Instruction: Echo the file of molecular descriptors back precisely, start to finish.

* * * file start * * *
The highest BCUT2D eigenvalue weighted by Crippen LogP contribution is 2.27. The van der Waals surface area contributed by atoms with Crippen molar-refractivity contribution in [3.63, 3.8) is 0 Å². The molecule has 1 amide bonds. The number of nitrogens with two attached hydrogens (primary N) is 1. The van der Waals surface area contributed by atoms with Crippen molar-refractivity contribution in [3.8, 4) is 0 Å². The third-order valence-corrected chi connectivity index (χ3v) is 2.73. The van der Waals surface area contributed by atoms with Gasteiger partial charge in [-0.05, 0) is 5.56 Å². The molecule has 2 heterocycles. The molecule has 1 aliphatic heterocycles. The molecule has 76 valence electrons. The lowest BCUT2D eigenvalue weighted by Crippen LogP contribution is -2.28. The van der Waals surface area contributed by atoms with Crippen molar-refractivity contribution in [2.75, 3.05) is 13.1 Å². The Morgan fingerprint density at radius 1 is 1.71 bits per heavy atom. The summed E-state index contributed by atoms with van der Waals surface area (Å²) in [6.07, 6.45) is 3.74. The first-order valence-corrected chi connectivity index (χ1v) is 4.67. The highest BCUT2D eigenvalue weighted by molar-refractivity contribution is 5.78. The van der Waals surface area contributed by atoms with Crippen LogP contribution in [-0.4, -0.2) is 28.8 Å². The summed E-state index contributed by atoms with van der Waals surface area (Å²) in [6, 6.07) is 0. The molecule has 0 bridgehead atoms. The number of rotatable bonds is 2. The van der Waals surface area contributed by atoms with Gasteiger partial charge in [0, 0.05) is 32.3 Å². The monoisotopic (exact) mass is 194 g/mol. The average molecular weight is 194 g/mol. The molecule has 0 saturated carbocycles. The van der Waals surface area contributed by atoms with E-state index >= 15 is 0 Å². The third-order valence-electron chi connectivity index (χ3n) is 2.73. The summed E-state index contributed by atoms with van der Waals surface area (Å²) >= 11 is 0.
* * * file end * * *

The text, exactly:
The highest BCUT2D eigenvalue weighted by Crippen LogP contribution is 2.27. The van der Waals surface area contributed by atoms with Crippen molar-refractivity contribution in [3.63, 3.8) is 0 Å². The molecule has 1 amide bonds. The number of nitrogens with two attached hydrogens (primary N) is 1. The van der Waals surface area contributed by atoms with Crippen molar-refractivity contribution in [3.8, 4) is 0 Å². The third-order valence-corrected chi connectivity index (χ3v) is 2.73. The van der Waals surface area contributed by atoms with Gasteiger partial charge in [-0.05, 0) is 5.56 Å². The molecule has 2 heterocycles. The molecule has 1 aliphatic heterocycles. The molecule has 76 valence electrons. The lowest BCUT2D eigenvalue weighted by Crippen LogP contribution is -2.28. The van der Waals surface area contributed by atoms with Crippen molar-refractivity contribution in [2.75, 3.05) is 13.1 Å². The Morgan fingerprint density at radius 1 is 1.71 bits per heavy atom. The summed E-state index contributed by atoms with van der Waals surface area (Å²) in [6.07, 6.45) is 3.74. The first-order valence-corrected chi connectivity index (χ1v) is 4.67. The highest BCUT2D eigenvalue weighted by molar-refractivity contribution is 5.78. The van der Waals surface area contributed by atoms with Crippen LogP contribution in [-0.4, -0.2) is 28.8 Å². The summed E-state index contributed by atoms with van der Waals surface area (Å²) in [6, 6.07) is 0. The molecule has 0 bridgehead atoms. The number of rotatable bonds is 2. The van der Waals surface area contributed by atoms with Gasteiger partial charge in [0, 0.05) is 32.3 Å². The monoisotopic (exact) mass is 194 g/mol. The average molecular weight is 194 g/mol. The molecule has 0 saturated carbocycles. The van der Waals surface area contributed by atoms with E-state index >= 15 is 0 Å². The third-order valence-electron chi connectivity index (χ3n) is 2.73. The summed E-state index contributed by atoms with van der Waals surface area (Å²) >= 11 is 0.